Adoptees At Risk Of Deportation Bring Fight To Washington
May 15, 2019 1:10
Although they were adopted from other countries by U.S. citizen parents as children, tens of thousands remain without U.S. citizenship, limiting access to needed services and placing them at risk of deportation.
Giant Bugs And Neon Houses Take Over Smithsonian Gardens
May 15, 2019 1:30
"Habitat" explores the places that different species call home.
ACLU Study Finds D.C.’s Black Residents Arrested At Higher Rate For Largely Minor Offenses
May 14, 2019 0:00
Newly released data shows black residents were arrested disproportionately in the vast majority of the city's neighborhoods, including predominantly white areas.
Why Some Restaurants Call Food Delivery Apps A ‘Necessary Evil’
May 14, 2019 4:45
Customers love the convenience of delivery apps like Postmates and Uber Eats. But does that convenience come at a high cost to restaurants?
Two Dozen Bullets Almost Claimed A Father And His Teenage Son. Now The Whole Family Is Surviving The Aftermath.
May 13, 2019 4:55
Daryl and his 14-year-old son Rell survived 26 bullets mistakenly fired at them in late December 2018. Now the family is navigating a difficult road to recovery, one they say has brought them closer together.
Is Metrorail’s Reputation Improving? Poll Respondents Seem To Think So.
May 10, 2019 2:34
But ridership isn't improving -- it's at its lowest point in nearly 20 years.
Should D.C. Toll Streets During Peak Traffic Periods? Council Wants To Study ‘Congestion Pricing’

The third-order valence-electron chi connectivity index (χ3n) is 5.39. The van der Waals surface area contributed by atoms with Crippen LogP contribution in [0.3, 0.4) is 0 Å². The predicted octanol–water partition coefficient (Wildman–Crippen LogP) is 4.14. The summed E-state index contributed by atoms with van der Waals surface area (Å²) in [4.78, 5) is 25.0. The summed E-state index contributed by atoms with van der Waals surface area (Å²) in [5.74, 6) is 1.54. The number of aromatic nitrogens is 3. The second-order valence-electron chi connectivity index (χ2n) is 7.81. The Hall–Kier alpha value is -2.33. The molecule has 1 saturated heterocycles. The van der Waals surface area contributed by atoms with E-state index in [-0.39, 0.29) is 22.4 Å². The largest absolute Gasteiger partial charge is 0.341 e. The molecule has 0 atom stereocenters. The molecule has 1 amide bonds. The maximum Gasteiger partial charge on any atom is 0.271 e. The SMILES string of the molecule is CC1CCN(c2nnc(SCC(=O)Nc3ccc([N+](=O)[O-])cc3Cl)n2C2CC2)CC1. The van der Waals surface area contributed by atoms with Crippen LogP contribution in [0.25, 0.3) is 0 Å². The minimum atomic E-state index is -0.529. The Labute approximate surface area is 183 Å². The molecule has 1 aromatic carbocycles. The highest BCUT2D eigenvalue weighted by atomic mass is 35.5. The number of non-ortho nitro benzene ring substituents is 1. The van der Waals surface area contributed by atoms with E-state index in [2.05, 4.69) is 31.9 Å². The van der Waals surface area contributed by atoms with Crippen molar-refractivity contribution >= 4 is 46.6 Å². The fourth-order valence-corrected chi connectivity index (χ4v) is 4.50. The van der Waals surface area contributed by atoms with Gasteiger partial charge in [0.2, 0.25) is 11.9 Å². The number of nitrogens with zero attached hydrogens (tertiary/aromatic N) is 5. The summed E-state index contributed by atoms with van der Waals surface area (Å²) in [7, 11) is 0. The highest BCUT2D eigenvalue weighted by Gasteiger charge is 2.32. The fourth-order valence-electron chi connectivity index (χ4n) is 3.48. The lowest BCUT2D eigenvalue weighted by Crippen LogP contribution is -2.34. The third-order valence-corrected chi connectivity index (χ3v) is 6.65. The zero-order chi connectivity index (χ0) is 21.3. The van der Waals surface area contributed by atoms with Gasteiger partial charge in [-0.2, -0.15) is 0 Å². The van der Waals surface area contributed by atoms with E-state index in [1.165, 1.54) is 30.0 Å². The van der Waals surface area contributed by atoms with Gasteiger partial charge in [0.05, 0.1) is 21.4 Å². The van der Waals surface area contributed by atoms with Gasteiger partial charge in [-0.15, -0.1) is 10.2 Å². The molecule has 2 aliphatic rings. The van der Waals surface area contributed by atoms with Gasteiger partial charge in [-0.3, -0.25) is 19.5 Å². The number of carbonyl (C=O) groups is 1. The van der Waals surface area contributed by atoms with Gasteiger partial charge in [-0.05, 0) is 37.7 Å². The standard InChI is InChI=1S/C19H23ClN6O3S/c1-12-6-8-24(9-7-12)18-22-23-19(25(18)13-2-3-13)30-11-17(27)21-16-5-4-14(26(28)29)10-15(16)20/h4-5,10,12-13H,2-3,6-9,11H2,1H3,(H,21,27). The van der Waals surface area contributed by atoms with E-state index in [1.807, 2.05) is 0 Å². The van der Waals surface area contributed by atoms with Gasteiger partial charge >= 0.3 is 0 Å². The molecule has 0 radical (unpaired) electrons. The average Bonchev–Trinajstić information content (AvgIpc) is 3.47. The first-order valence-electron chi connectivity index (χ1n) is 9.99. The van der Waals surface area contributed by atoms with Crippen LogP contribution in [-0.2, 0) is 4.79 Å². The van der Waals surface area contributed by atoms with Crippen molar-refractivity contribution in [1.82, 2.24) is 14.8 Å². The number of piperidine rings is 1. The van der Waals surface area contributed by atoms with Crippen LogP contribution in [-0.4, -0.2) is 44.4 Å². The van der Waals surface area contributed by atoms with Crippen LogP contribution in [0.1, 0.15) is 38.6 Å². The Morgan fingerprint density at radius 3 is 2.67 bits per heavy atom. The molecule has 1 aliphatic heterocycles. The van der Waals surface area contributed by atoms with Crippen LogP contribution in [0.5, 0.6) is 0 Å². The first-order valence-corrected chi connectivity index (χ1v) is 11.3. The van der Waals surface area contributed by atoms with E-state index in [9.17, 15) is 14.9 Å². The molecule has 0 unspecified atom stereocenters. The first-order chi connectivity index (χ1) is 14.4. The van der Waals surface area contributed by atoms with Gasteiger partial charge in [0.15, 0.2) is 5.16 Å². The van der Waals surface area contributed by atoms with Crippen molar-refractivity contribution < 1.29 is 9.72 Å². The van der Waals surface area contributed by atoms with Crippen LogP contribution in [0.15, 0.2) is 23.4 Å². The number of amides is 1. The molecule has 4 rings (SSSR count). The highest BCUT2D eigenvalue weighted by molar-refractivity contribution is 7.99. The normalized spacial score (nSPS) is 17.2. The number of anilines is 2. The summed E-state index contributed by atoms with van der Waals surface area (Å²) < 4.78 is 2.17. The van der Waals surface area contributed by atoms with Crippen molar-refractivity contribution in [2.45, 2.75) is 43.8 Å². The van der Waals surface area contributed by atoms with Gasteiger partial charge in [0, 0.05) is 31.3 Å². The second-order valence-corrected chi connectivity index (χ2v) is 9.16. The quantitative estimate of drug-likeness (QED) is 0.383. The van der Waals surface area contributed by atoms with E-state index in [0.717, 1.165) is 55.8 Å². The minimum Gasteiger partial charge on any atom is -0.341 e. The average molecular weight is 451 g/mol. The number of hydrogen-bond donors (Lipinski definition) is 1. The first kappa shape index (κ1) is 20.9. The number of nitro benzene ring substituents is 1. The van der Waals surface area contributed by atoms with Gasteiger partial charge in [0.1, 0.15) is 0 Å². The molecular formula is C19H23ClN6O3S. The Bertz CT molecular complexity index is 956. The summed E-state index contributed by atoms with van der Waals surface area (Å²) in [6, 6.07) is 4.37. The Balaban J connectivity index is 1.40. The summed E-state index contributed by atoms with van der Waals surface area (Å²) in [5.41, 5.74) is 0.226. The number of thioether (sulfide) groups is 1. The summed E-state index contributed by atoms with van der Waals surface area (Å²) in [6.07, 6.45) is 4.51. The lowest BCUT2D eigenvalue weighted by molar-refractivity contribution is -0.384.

May 9, 2019 4:01
The concept of tolling to use regular roads is coming to the U.S. and New York City in 2021. Could D.C. be next?
When ‘1-In-100-Year’ Floods Happen Often, What Should You Call Them?
May 8, 2019 4:02
The term "100-year flood" is often confusing and misleading, scientists, local emergency officials and homeowners all agree. Experts say there's a better way to communicate about flood risk.
Former Deputy Assistant AG Offers Perspective On Unitary Executive Theory
May 8, 2019 7:25
John Yoo, former deputy assistant attorney general under President George W. Bush, talks about executive power, and the tug of war between Congress and the White House over the Mueller report.
Rep. Hakeem Jeffries On Contempt Proceedings Against Barr
May 8, 2019 4:38
NPR's Ailsa Chang speaks with Democrat Rep. Hakeem Jeffries of New York, House Democratic Caucus chair, about the contempt proceedings against Attorney General William Barr.
Iran Announces It Will Ramp Up Nuclear Activities
May 8, 2019 4:19
Iran has announced its intention to begin withdrawing from parts of a 2015 nuclear agreement in 60 days. The decision could reduce the time needed to develop a nuclear weapon — if Iran chose to do so.